Photographers have taken explicit photographs since the invention of the form. It is still a surprise, though, to see Panayiotis Lamprou's image, Portrait of My British Wife, on the shortlist of this year's Taylor Wessing photographic portrait prize. It is, as the Guardian's arts correspondent, Mark Brown, put it (perhaps understating the case somewhat), "arresting because of its intimacy". It begs the vexed question, when does art become voyeurism or, indeed, pornography?
Lamprou photographed his wife sitting outside their summerhouse on the Aegean island of Schinousa. She has just finished eating an omelette and the dirty pan sits on table at her elbow. She is staring at the camera with a gaze that is difficult to read, wearing a short dress – or long T-shirt – and nothing underneath. Her legs are apart and her vagina is visible beneath the skirt. There is something both coy and provocative about the portrait, which, according to the photographer, was not originally intended for public display. (What changed his – and her – mind?) It will be interesting to see how the National Portrait Gallerydisplays the image when they exhibit it in a show of 60 of the submitted portraits in November.
Detail from Jeffrey Stockbridge's photograph of twins Tic Tac and Tootsie Photograph: National Portrait Gallery/PA
Undoubtedly many visitors to the gallery will find the image shocking, even offensive. Ironically, its tone of languor and intimacy sets it apart from the other three shortlisted portraits, all of which are provocative in different ways. Indeed, both Jeffrey Stockbridge's portrait of Tic Tac and Tootsie, twin sisters who have turned to prostitution on the streets of Philadelphia to fund their drug addictions, and Abbie Trayley-Smith's portrait of a young girl at a charity for obese children, could be considered more voyeuristic and exploitative.
Lamprou's portrait, though, cannot use the defence of social documentary or reportage. It is a private, intimate moment made public and, however consensual the contract between photographer and subject – and husband and wife - much of its arresting power lies in this uneasy dynamic. Do we, as viewers of what was originally an intensely private exchange, become voyeurs?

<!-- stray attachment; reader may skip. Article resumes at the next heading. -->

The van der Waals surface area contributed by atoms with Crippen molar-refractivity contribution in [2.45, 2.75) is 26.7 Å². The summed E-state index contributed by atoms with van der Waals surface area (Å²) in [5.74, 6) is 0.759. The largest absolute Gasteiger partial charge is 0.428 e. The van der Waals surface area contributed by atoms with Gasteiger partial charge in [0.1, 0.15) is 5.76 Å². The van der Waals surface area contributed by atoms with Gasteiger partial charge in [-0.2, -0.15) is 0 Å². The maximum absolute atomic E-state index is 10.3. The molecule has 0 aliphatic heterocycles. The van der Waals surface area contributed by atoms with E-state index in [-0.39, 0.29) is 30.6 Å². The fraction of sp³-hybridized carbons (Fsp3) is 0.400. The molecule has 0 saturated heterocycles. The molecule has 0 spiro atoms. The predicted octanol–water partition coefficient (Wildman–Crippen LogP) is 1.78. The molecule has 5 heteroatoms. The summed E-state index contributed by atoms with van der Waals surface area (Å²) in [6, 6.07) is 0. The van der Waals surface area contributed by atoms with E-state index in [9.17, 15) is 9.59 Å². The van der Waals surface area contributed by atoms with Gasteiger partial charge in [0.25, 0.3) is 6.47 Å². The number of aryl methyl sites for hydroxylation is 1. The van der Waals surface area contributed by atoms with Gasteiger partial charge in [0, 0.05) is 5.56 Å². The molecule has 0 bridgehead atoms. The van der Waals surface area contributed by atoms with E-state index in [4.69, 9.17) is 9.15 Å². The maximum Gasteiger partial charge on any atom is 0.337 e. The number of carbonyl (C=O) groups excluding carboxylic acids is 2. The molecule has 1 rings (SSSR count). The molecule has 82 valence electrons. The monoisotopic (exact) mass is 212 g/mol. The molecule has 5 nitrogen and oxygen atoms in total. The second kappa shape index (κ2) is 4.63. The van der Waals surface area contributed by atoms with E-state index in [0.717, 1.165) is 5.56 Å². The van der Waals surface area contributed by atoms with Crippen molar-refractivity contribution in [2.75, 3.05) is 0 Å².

Lamprou's intimately explicit portrait is a very different kind of photograph than, say, the formally driven Teutonic female nudes ofHelmet Newton, the hardcore imagery of Robert Mapplethorpe or the garish art-porn of Araki. Neither does it fit into the fashion-porn genre indulged in by the likes of Terry Richardson. Again, it is the intimacy of the setting – and the fracturing of that intimacy – that sets it apart and may even, for some viewers, make it even more problematic.
In both its explicitness and its blurring of the boundary between the private and the public, Lamprou's portrait calls to mind the taboo-breaking work of the young American photographer, Leigh Ledare. His book, Pretend You're Actually Alive, is a visual and written portrait of his mother, an erstwhile exotic dancer, who is both a narcissist and an exhibitionist. Over the years, he has photographed her in various explicit poses, both alone and with a succession of younger lovers, and the titles alone - Mom Spread With Lamp (2000) – give some indication of the content.
When Nan Goldin included Ledare's work in her selection for the Rencontres d'Arles Festival, last year, it caused considerable debate among visitors, many of whom found it either offensive or disturbing. (Ledare, for the record, is a charming, well-balanced individual, and the book does work, in an albeit disturbing way, as a fractured chronicle of a thankfully singular strain family dysfunction.) It does beg the – now quaintly old-fashioned – question, are some things better left to the imagination than the camera? Or, more pertinently, the gallery wall?
Interestingly, too, it is nearly always women who are the object of the camera's gaze in these provocative photographs. (Mapplethorpe, a gay man, and Richardson, a self-confessed exhibitionist, both turned the camera on themselves, but they are the exceptions.) Would, one wonders, a full-frontal photograph of a relaxed, sun-dappled Lamprou taken by his wife be as arresting or provocative?
A photograph by David Chancellor of a 14-year-old American girl hunting in South Africa. Photograph: National Portrait Gallery/PA
What strikes me most about Lamprou's portrait – apart, of course, from its explicitness – is its apparent casualness. It has none of the heightened formal power of David Chancellor's portrait of a 14-year-old girl astride her horse with a dead impala. Instead, it looks, at first glance, like a holiday snap – but that, too, is part of its odd, and confusing, power. The dirty pan, the cluttered table, and the blurred chair in the foreground are all familiar signifiers of that certain feeling of relaxed torpor that descends on us when we settle in to a holiday. It's just that the eye is drawn elsewhere; we are given licence to look, to linger, to transgress the boundary between the accepted and the forbidden – at a cost, perhaps, to all of us, the photographer, the subject and the viewer … and to our ever-shrinking imaginations.